Training would incorporate acquiring knowledge and the vocational application of the knowledge and skills. Sub-specialist candidates, after paediatric specialisation, would complete two years of vocational training at an accredited site and obtain a CMSA Certificate and registration with the HPCSA. For this training, additional senior registrar (sub-specialist) posts are needed in appropriate settings. Interested general doctors or specialists who do not sub-specialise should also obtain a formal qualification such as a Postgraduate Diploma or Master's qualification. Distance or mixed-mode training would allow learning while working on the job at a relevant site under the supervision of a sub-specialist paediatrician in Community Paediatrics and Child Health.

Experience in Western Australia,9 Canada and the highlands and islands of Scotland suggests that the success and sustainability of such initiatives depends in part on addressing the obstacles to implementation, including concerns about lifestyle and security. Therefore, investment will be needed in peri-urban and rural infrastructure, including health facilities, and financial and non-financial incentives.


Why only paediatrics?

The above principles may also be applicable to other specialists and to clinicians without formal specialisation. Generic factors across disciplines and levels of clinical specialisation (including a core curriculum, appropriate training platforms, and career paths) could provide opportunities for collaboration between disciplines and universities to develop training and to advocate recognition of this group of clinicians.



1. United Nations Children's Fund. Progress for Children: A World Fit for Children (Statistical review). New York: UNICEF, 2007. (accessed 5 October 2011).        [ Links ]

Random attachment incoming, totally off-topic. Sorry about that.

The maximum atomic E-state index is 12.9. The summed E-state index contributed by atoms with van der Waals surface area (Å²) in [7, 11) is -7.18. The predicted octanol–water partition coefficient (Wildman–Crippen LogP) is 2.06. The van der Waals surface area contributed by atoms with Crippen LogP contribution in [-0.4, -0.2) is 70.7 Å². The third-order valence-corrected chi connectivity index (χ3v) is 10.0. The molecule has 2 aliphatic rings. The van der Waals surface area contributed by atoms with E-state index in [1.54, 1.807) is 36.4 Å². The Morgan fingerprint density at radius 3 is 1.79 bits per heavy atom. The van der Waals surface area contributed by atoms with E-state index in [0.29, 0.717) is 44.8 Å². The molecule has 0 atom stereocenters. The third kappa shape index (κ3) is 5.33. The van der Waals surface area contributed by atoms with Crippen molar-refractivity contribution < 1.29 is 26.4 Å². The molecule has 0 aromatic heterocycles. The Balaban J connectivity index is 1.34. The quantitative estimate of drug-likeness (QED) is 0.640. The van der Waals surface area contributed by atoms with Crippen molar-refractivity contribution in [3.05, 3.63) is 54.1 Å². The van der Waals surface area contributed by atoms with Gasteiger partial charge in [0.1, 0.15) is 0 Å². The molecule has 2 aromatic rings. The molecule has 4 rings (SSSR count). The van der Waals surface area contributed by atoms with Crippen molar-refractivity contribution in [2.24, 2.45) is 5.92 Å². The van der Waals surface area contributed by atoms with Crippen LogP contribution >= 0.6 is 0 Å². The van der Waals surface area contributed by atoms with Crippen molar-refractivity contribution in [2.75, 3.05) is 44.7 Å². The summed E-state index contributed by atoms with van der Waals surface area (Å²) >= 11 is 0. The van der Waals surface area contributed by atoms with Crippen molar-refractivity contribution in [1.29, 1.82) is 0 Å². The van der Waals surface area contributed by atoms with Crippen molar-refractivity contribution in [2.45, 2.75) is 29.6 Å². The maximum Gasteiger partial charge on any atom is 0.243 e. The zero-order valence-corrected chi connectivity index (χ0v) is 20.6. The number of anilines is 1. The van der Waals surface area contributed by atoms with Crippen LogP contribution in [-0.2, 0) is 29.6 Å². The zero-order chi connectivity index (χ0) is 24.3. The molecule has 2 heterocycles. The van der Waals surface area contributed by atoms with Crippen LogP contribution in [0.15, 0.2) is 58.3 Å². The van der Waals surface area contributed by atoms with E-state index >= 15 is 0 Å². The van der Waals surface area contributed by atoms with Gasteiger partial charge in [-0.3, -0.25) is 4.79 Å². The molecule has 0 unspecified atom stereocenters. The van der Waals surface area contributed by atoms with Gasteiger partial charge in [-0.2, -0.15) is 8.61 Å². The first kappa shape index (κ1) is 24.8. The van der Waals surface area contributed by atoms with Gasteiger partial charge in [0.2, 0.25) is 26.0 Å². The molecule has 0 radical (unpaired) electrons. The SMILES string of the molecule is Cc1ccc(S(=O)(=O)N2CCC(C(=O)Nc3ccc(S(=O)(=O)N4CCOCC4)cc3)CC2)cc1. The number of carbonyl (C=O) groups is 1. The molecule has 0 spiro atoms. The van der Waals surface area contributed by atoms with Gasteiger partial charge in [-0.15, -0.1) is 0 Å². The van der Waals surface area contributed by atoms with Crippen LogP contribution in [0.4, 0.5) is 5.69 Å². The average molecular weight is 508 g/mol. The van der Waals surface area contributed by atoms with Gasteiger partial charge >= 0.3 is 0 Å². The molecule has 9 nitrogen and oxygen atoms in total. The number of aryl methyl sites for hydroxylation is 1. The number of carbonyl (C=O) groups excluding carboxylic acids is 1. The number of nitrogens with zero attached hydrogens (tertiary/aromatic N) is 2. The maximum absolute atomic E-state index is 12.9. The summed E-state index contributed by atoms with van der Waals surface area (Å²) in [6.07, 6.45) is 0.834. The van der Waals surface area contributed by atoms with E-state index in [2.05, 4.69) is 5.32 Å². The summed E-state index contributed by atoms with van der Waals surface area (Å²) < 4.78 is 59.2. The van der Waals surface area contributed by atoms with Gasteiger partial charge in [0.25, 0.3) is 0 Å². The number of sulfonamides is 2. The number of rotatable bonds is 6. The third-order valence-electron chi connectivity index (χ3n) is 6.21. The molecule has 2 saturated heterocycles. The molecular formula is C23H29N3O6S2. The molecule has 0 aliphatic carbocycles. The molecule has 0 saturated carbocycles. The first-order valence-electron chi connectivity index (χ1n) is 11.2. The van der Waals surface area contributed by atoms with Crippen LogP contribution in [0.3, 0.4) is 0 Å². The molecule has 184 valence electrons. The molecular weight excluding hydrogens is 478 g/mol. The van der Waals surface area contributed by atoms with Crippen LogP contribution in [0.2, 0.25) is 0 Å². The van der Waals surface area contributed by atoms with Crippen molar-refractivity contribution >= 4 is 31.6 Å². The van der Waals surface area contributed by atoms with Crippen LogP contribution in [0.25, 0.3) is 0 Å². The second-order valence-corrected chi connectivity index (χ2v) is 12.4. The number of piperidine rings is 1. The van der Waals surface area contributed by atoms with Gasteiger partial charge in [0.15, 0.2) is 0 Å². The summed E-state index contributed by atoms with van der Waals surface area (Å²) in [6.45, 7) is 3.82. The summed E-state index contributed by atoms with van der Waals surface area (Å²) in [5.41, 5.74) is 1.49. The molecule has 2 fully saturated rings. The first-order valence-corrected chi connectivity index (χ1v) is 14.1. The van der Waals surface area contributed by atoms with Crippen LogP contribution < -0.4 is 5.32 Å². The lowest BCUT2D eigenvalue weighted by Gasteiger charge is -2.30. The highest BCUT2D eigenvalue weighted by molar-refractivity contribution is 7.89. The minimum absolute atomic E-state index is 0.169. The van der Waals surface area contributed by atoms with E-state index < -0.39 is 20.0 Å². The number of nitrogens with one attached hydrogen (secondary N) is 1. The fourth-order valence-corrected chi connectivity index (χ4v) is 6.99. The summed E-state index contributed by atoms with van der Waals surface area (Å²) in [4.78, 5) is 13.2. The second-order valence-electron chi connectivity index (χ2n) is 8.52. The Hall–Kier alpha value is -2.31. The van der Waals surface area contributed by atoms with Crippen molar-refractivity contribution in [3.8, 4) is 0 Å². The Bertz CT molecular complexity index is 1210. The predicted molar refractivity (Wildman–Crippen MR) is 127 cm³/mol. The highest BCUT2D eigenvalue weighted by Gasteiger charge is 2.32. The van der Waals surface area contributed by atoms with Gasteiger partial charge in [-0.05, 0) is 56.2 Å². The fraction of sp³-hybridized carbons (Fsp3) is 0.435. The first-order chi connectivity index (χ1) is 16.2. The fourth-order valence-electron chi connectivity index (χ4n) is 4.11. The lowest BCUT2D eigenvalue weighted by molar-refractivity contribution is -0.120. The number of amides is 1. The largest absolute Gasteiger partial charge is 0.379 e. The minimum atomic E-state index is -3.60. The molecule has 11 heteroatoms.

2. McKerrow N, Mulaudzi M. Child Mortality in South Africa: Using Existing Data. South African Health Review. Durban: Health Systems Trust, 2010: 64. (accessed 5 October 2011).        [ Links ]

3. Richter L, Norris N, Pettifor J, et al Cohort profile: Mandela's children: The 1990 birth to twenty study in South Africa. Int J Epidemiol 2007:36(3):504-511. []        [ Links ]

4. Coovadia H, Jewkes R, Barron P, Sanders D, McIntyre D. The health and health system of South Africa: historical roots of current public health challenges. Lancet 2009;374(9692):817-834. []        [ Links ]

5. Department of Health. Human Resources for Health for South Africa: HRH Strategy for the Health        [ Links ]

Sector 2012/13-2016/17. Pretoria: Department of Health, 2011 . (accessed 5 October 2011).

6. Reid SJ, Cakwe M on behalf of Collaboration for Health Equity through Education and Research (CHEER). The contribution of South African curricula to prepare health professionals for working in rural or under-served areas in South Africa: a peer review evaluation. S Afr Med J 2011;101(1):34-38.        [ Links ]

7. Department of Health. National Health Insurance in South Africa. Policy Paper. Pretoria: Department of Health, August 2011. (accessed 5 October 2011).        [ Links ]

8. Committee on Community Health Services. The pediatrician's role in community pediatrics. Pediatrics 2005;115(4):1092-1094. []        [ Links ]

9. Ranmuthugala G, Humphreys J, Solarsh G, et al. Where is the evidence that rural exposure increases uptake of rural medical practice? Aust J Rural Health 2007;15(5):285-288. []        [ Links ]



Accepted 29 February 2012.



George Swingler and Michael Hendricks are general paediatricians, and David Hall and Susan Hall Honorary Professors ofP aediatrics, at the University of Cape Town. David Sanders is a paediatrician and Emeritus Professor of Public Health at the University of the Western Cape. Neil McKerrow is Chief Specialist and Head of Paediatrics & Child Health at the Pietermaritzburg Metropolitan Hospital Complex. Haroon Saloojee heads the Division of Community Paediatrics at the University of the Witwatersrand, and Steve Reid is Director of the Primary Health Care Directorate at UCT.
Corresponding author: G Swingler (